Economic fundamentals of the U.S. economy are solid. The housing and labor markets, along with the auto sector, have improved over the past year and are poised to continue improving. Fiscal restraint is slowing after being a drag on growth for the past year. Income and wealth creation are supportive of consumer spending. Inflation and inflation expectations remain subdued and will remain low for the next year. If optimistic growth projections for the second half of the year are accurate, the Federal Reserve will take appropriate steps by year-end to scale back its asset purchases. The U.S. dollar has gained ground, and a further appreciation is expected in the near term vis-à-vis major currencies. Persistent stress in the eurozone and the possibility of a hard landing in China are risks that weigh on the outlook for growth in the United States.
Eurozone real gross domestic product (GDP) is forecast to contract 0.6% in 2013, with subdued growth of 0.6% in 2014. France will likely perform worse than anticipated while Spain and Italy continue to struggle mightily. Growth will remain severely constrained as long as bank lending is subdued and national governments focus on fiscal reforms. Inflation is expected to remain very subdued, with the European Central Bank keeping the refi rate at the record low of 0.5% through the end of 2014. High and rising rates of unemployment will continue to be a challenge, particularly in peripheral countries, with the rate for the eurozone as a whole peaking at around 13% in the fourth quarter of 2013 and improving only slightly in 2014. Unexpected political turmoil in Italy or Spain, or an inconclusive general election result in Germany, could trigger renewed market stress in the coming months.
With the worst of the crisis behind it, forecasts have the United Kingdom reaching GDP growth of 0.8% in 2013 and 1.4% in 2014. Inflation is finally easing and could come down to 2.0% by the second quarter of 2014. The unemployment rate appears to have peaked and should slowly improve going forward. The Bank of England will likely keep interest rates at 0.5% through 2014. The central bank is moving toward more forward guidance on monetary policy in the hope of providing additional support.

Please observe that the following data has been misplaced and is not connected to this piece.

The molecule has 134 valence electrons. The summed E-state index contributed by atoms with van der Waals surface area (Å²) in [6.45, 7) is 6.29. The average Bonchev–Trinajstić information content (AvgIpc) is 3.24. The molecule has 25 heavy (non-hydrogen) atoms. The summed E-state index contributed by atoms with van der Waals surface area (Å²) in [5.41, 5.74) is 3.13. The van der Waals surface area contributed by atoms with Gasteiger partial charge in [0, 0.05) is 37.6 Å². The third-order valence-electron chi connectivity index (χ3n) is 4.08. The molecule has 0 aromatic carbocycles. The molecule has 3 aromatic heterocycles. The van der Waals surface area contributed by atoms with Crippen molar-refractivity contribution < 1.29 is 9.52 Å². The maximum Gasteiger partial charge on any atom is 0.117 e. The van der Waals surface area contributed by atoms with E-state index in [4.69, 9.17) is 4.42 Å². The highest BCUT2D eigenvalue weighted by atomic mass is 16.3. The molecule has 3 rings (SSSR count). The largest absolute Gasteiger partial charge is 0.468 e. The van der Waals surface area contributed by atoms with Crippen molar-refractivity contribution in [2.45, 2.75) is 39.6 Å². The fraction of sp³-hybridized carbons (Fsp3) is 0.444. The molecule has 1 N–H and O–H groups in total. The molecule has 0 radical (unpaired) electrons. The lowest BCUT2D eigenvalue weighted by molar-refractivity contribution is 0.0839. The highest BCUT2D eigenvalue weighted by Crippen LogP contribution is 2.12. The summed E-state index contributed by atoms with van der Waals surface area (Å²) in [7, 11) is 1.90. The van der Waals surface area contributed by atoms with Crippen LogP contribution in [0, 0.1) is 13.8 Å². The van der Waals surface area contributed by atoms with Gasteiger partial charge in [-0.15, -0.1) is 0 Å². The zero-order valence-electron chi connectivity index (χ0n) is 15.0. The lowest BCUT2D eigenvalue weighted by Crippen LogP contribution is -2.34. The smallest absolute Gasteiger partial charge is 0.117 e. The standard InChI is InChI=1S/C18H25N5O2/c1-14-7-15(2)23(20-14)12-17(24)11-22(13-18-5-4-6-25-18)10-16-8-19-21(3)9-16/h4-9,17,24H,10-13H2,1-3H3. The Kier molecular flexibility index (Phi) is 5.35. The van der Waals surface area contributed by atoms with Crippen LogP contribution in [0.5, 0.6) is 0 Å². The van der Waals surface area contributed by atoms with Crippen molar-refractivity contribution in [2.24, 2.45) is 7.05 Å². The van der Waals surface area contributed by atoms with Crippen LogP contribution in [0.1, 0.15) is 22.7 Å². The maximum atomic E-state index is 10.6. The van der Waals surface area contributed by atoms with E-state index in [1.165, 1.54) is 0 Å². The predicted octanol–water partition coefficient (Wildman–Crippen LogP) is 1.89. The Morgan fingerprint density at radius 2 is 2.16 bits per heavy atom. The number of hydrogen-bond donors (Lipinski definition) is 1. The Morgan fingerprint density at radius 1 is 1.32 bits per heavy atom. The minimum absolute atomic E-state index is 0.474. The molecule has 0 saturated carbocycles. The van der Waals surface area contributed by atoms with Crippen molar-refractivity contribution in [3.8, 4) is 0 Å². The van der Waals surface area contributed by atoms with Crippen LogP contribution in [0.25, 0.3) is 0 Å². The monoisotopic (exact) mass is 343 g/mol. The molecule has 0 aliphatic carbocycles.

The economy continues to surprise on the upside as exports gradually pick up, corporate profits rise, public investment increases and consumer sentiment shows signs of improvement. Real GDP growth is forecast at 1.6% this year, rising slightly in 2014 to 1.7%. The Bank of Japan (BoJ) is committed to aggressive monetary easing and will very likely maintain the current 0.05% target policy rate. The yen is expected to continue weakening moderately to 105¥/US$ by the end of 2013. The BoJ is likely to miss its 2% inflation goal in both 2013 and 2014, with forecast price level increases at 0.2% and 1.5%, respectively. Benign unemployment is expected to hover at 4.1%. Risks to Japan include global economic deterioration and failure to maintain the initial momentum generated by “Abenomics,” by slowing or abandoning implementation of fiscal and structural measures to complement monetary policy.
Prospects for 2013 have diminished considerably, with growth expectations now down to around 7.0% for this year and next versus considerations of up to 8.0% growth just three months ago. Inflation is not problematic, a revealing sign of the lack of price pressures within the economy due to demand not placing much pressure on supplies. The People's Bank of China (PBoC) is implementing a blend of policy adjustments to smooth the expected correction in lending trends without aggravating the current asset bubble. The markets expect the PBoC to relax the current trading band on the yuan, which could offer a little economic relief by stimulating exports. But none of the moves being implemented or proposed would secure a soft landing for the slowing economy. Downside risks to China's outlook are significant and widespread; the main concern is the impact of the slowing economy on lending portfolios and the stability of the financial sector around year-end.
The opinions expressed herein are those of the author and do not necessarily represent the views of The Northern Trust Company. The Northern Trust Company does not warrant the accuracy or completeness of information contained herein, such information is subject to change and is not intended to influence your investment decisions.
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